When faced with the challenges of increased customer demand, many businesses become internally focused as they work out ways of coping. But all too often in these situations, more attention is paid to pushing through new customer orders, and less to the quality or customer experience. So what should you do? Derek Bishop of Culture Consultancy shares his advice
When you're busy dealing with increased customer orders, it's easy to fall into the trap of letting your customer experience deteriorate. A poor customer experience can lead to complaints and compensation demands, or worse still cause customers to look elsewhere. Even when the pressure is on, maintaining your defined customer experience is critical.
Managing rapid growth
In a rapidly growing business, good process, controls and governance are absolutely essential. Responding to huge demand without suitable controls is commercial suicide. You'll spend so much time trying to work out what's actually going on, and putting out mini fires within the overall crisis, that lots of time and energy will be lost, and worse still future problems will be building up. When you hit a growth spurt, if you don't already have good processes, controls and management information in place, make sure you rapidly implement some in order to maintain control of the situation.
If you get it wrong, the negative impact on the customer experience (including the errors and rework, etc) will limit your growth, as resources will be allocated to fixing problems rather than accepting new customers.
Quality vs speed
Often, adherence to processes and quality standards suffer as staff seek ways of 'processing' customers as quickly as possible. Shortcuts are taken and processes often not fully completed, particularly internal processes, which don't affect the customer immediately but store up trouble for the future.
A mindset of speed over quality also often sets in, and errors will start to creep in. These errors will be a mixture of customer impact ones and internal, some of which may never be identified. So find ways of maintaining your quality checks.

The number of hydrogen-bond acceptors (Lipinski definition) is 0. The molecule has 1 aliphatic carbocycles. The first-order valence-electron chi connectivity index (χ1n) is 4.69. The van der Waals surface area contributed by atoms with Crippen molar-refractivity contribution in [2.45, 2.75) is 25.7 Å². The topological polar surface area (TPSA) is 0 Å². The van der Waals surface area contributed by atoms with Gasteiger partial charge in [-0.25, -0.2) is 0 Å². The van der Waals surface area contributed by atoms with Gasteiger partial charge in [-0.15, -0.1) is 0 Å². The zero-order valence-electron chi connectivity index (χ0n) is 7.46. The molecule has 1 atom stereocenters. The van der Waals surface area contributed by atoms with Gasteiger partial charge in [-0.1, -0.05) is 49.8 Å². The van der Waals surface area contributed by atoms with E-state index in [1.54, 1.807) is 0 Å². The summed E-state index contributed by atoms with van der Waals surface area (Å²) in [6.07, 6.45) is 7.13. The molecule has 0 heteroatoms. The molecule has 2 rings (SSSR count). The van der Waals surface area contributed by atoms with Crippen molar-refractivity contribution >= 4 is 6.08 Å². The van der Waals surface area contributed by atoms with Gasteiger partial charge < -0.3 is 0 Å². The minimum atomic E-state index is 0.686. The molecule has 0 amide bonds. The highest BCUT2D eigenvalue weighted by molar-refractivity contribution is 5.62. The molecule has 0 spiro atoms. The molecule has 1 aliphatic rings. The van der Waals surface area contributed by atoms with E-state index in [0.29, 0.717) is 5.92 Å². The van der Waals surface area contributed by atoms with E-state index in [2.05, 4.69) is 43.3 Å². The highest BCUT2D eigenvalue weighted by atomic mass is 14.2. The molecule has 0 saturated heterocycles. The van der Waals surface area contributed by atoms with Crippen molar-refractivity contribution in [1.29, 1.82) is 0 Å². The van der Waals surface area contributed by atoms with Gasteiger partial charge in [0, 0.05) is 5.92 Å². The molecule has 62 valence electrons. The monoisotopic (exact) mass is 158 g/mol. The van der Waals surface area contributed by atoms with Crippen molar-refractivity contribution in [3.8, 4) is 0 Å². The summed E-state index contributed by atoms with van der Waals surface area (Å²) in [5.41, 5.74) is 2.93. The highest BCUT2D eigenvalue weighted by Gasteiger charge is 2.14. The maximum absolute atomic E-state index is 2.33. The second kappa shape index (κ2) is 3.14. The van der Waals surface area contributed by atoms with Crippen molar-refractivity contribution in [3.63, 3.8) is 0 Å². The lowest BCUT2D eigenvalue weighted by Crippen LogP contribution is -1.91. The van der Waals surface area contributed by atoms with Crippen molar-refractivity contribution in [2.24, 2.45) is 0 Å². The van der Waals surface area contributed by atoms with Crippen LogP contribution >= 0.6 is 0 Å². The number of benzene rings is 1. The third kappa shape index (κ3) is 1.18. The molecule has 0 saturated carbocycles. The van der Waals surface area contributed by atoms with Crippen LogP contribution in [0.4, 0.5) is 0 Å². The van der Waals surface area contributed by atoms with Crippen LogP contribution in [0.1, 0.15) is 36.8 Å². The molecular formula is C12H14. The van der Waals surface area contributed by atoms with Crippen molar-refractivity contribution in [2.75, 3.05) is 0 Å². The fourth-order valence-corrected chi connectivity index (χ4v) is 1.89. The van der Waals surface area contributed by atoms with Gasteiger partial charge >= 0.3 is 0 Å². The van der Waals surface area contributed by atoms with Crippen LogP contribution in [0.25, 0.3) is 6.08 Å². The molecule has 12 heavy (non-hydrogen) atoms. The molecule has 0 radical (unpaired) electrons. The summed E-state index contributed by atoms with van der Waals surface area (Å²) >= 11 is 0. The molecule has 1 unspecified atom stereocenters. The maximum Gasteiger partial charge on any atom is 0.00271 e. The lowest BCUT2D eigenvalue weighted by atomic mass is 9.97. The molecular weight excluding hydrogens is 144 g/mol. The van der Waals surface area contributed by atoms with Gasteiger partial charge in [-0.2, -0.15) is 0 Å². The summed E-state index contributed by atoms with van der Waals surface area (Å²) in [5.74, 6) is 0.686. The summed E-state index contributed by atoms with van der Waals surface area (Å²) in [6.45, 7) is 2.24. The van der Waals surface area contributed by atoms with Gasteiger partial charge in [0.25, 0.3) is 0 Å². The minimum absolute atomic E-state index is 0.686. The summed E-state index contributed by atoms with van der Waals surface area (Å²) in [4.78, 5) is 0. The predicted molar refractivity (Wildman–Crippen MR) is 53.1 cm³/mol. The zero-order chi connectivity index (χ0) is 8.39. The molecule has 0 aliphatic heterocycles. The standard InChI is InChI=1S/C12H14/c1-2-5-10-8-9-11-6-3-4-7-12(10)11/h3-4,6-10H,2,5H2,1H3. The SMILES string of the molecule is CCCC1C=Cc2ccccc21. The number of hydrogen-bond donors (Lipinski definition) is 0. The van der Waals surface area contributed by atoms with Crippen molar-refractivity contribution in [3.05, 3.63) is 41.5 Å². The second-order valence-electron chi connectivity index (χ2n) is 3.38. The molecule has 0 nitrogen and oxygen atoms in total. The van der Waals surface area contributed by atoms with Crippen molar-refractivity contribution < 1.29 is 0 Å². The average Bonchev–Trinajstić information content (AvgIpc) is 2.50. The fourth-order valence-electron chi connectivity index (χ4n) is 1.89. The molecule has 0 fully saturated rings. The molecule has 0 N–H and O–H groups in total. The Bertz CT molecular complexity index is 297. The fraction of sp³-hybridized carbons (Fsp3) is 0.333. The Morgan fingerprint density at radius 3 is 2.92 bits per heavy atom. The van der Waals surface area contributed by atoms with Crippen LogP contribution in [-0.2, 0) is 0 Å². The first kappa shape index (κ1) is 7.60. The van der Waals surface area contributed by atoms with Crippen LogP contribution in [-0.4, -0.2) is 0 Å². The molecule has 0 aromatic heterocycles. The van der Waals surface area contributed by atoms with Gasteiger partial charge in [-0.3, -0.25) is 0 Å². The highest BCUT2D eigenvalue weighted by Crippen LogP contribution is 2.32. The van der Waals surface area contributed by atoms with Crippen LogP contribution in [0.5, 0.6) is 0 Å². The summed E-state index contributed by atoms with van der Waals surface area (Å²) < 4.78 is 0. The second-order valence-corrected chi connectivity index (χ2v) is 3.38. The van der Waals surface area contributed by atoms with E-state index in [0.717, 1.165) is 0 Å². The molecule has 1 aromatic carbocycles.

I'm often presented with the challenge of "that's great, but I don't have the money to be able to do that". The challenge in these situations is to look at your operating costs and identify other areas where you may be able to temporarily re-direct resources to customer service. In most businesses there are areas where non-critical activities are taking place, and the impact of temporarily suspending (or just decreasing) that activity will be less risky than allowing customer service to suffer.
Communication is key
Communicate with your customers appropriately, tell them what's happening and manage their expectations - but think about how you will do this and the words you will use. Many businesses keep callers holding on the phone with the message "you're in a queue, your call is important to us". This messaging can be damaging, as the customer will inevitably think, "if I were that important to you, you wouldn't keep me waiting".
Keep your staff and rest of the business updated on what's happening as well. If your sales team is being challenged by customers about the service they're receiving, and the team isn't aware of what's actually going on, they're not in a position to help you and manage customer expectations. No matter how difficult the internal challenges, share and discuss them with other critical business areas and agree how you can work together through the growth pain.
Finally, if you're planning a big change (such as launching a new product), develop some 'what if' scenarios around the sorts of issues that could arise. Create contingency plans for each scenario so that if one of them (or a combination) actually occurs, you can swing into action right away.
Written by Derek Bishop of Culture Consultancy.